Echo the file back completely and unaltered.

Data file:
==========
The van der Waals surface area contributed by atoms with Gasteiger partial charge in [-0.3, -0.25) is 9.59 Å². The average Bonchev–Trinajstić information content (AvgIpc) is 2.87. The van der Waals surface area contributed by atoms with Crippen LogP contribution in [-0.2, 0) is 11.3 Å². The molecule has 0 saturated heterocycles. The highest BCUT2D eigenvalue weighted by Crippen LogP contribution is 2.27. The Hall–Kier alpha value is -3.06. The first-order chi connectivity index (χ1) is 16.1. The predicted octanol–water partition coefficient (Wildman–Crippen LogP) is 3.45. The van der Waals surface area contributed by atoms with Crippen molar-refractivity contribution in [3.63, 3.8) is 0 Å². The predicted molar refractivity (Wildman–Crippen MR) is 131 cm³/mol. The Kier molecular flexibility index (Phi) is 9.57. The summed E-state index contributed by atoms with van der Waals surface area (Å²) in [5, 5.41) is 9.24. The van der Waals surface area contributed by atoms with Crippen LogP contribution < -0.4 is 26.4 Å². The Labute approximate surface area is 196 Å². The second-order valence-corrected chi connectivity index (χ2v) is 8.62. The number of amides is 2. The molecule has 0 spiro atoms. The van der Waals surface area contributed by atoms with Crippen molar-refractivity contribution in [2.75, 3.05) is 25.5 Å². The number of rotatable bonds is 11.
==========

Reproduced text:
The van der Waals surface area contributed by atoms with Gasteiger partial charge in [-0.3, -0.25) is 9.59 Å². The average Bonchev–Trinajstić information content (AvgIpc) is 2.87. The van der Waals surface area contributed by atoms with Crippen LogP contribution in [-0.2, 0) is 11.3 Å². The molecule has 0 saturated heterocycles. The highest BCUT2D eigenvalue weighted by Crippen LogP contribution is 2.27. The Hall–Kier alpha value is -3.06. The first-order chi connectivity index (χ1) is 16.1. The predicted octanol–water partition coefficient (Wildman–Crippen LogP) is 3.45. The van der Waals surface area contributed by atoms with Crippen molar-refractivity contribution in [3.63, 3.8) is 0 Å². The predicted molar refractivity (Wildman–Crippen MR) is 131 cm³/mol. The Kier molecular flexibility index (Phi) is 9.57. The summed E-state index contributed by atoms with van der Waals surface area (Å²) in [5, 5.41) is 9.24. The van der Waals surface area contributed by atoms with Crippen LogP contribution < -0.4 is 26.4 Å². The Labute approximate surface area is 196 Å². The second-order valence-corrected chi connectivity index (χ2v) is 8.62. The number of amides is 2. The molecule has 0 spiro atoms. The van der Waals surface area contributed by atoms with Crippen molar-refractivity contribution in [2.75, 3.05) is 25.5 Å². The number of rotatable bonds is 11.